All of us are aware of the rewards we will receive in exchange for our faith, or the punishment for our lack of. Our consciousness has not yet evolved to a level where we can be capable of understanding our own genuine motivations. Because of this knowledge, it is impossible for us to know if we hold a genuine belief, or if it is subconsciously driven by our desires or fears.
God undoubtedly knows this, therefore, a statement of faith – even if supported by acts of religious tradition – would not be an appropriate way to determine one’s true beliefs.
However, if a person holds a sincere and unquestionable belief in an everlasting life in Heaven, then the flash of a moment spent on Earth would most certainly be completely filled with acts of kindness towards others. There would be no effort spent on selfish pleasures or time-wasting distractions because our time here, although it may feel long, is almost non-existent in the arc of an infinite existence.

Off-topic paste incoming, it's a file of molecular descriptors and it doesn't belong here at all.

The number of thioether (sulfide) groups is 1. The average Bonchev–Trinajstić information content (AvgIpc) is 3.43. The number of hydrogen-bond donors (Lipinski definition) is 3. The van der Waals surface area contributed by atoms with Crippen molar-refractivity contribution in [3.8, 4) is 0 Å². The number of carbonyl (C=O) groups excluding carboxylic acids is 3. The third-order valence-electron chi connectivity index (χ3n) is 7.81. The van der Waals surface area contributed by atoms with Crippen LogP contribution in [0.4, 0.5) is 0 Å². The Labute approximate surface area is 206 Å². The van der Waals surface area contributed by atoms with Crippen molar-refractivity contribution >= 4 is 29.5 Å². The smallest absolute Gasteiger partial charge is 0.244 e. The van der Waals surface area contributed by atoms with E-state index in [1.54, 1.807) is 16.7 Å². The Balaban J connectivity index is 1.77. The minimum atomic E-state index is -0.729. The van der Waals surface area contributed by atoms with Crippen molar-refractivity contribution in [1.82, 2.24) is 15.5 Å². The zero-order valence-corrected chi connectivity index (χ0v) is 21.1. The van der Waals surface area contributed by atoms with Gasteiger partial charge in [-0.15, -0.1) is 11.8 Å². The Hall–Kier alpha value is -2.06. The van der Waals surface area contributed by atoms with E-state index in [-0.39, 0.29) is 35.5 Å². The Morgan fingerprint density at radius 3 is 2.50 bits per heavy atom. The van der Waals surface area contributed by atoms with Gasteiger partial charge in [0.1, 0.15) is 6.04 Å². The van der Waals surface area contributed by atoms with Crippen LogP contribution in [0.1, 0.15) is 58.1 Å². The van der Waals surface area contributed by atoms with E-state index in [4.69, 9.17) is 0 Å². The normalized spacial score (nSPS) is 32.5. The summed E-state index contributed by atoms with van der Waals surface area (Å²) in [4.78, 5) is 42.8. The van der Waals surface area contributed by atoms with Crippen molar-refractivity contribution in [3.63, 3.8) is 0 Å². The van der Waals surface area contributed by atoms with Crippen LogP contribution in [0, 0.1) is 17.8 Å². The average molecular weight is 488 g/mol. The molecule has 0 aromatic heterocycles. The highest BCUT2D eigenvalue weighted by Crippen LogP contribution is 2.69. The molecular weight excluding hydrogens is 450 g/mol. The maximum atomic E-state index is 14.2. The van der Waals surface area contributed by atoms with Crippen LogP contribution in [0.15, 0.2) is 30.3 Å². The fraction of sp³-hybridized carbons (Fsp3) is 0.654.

Therefore, every time we argue against contributing more taxes that will allow others to have better access to food, shelter, education, or healthcare – we’re admitting that our perception of wealth on Earth is more important than helping others – even though helping others has a direct impact on our admittance to Heaven.
For those who believe, every moment should be an opportunity to make an impression on God, and on our fellow men and women with whom we hope to reunite with in Heaven. The things we worry about today – jobs, money, cleaning the house, watching sports, talking to friends, posting on Facebook, and even caring about family – should be irrelevant, if this life is merely a test of faith. There certainly wouldn’t be time for hating or judging other people because of their lifestyles political affiliations.